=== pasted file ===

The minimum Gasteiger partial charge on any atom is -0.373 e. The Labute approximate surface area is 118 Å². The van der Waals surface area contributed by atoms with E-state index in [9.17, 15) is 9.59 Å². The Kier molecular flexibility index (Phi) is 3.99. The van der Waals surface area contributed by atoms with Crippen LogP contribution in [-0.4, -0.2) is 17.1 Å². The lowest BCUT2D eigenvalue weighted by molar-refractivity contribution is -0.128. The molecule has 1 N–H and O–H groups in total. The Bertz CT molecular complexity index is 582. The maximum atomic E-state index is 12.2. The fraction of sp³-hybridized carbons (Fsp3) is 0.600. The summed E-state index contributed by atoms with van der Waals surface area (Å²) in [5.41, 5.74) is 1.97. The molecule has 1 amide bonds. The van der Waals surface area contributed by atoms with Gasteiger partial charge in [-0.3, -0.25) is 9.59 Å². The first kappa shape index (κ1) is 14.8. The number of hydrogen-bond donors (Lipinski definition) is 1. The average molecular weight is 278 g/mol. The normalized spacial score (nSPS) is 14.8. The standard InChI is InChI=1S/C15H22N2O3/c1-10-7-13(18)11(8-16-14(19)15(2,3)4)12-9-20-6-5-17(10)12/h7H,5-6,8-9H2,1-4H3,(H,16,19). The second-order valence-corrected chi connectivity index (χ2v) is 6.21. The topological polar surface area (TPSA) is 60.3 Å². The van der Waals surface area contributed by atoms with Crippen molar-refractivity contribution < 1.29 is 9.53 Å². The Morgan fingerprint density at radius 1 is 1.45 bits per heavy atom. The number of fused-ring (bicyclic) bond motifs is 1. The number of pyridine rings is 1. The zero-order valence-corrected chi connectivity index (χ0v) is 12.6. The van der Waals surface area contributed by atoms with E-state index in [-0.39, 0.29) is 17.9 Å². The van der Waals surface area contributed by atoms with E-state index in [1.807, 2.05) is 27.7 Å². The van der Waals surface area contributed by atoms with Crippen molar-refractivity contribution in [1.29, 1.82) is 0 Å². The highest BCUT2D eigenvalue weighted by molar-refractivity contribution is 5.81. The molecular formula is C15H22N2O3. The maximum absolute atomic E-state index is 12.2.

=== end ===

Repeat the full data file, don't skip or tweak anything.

The minimum Gasteiger partial charge on any atom is -0.373 e. The Labute approximate surface area is 118 Å². The van der Waals surface area contributed by atoms with E-state index in [9.17, 15) is 9.59 Å². The Kier molecular flexibility index (Phi) is 3.99. The van der Waals surface area contributed by atoms with Crippen LogP contribution in [-0.4, -0.2) is 17.1 Å². The lowest BCUT2D eigenvalue weighted by molar-refractivity contribution is -0.128. The molecule has 1 N–H and O–H groups in total. The Bertz CT molecular complexity index is 582. The maximum atomic E-state index is 12.2. The fraction of sp³-hybridized carbons (Fsp3) is 0.600. The summed E-state index contributed by atoms with van der Waals surface area (Å²) in [5.41, 5.74) is 1.97. The molecule has 1 amide bonds. The van der Waals surface area contributed by atoms with Gasteiger partial charge in [-0.3, -0.25) is 9.59 Å². The first kappa shape index (κ1) is 14.8. The number of hydrogen-bond donors (Lipinski definition) is 1. The average molecular weight is 278 g/mol. The normalized spacial score (nSPS) is 14.8. The standard InChI is InChI=1S/C15H22N2O3/c1-10-7-13(18)11(8-16-14(19)15(2,3)4)12-9-20-6-5-17(10)12/h7H,5-6,8-9H2,1-4H3,(H,16,19). The second-order valence-corrected chi connectivity index (χ2v) is 6.21. The topological polar surface area (TPSA) is 60.3 Å². The van der Waals surface area contributed by atoms with Crippen molar-refractivity contribution < 1.29 is 9.53 Å². The Morgan fingerprint density at radius 1 is 1.45 bits per heavy atom. The number of fused-ring (bicyclic) bond motifs is 1. The number of pyridine rings is 1. The zero-order valence-corrected chi connectivity index (χ0v) is 12.6. The van der Waals surface area contributed by atoms with E-state index in [-0.39, 0.29) is 17.9 Å². The van der Waals surface area contributed by atoms with E-state index in [1.807, 2.05) is 27.7 Å². The van der Waals surface area contributed by atoms with Crippen molar-refractivity contribution in [1.29, 1.82) is 0 Å². The highest BCUT2D eigenvalue weighted by molar-refractivity contribution is 5.81. The molecular formula is C15H22N2O3. The maximum absolute atomic E-state index is 12.2.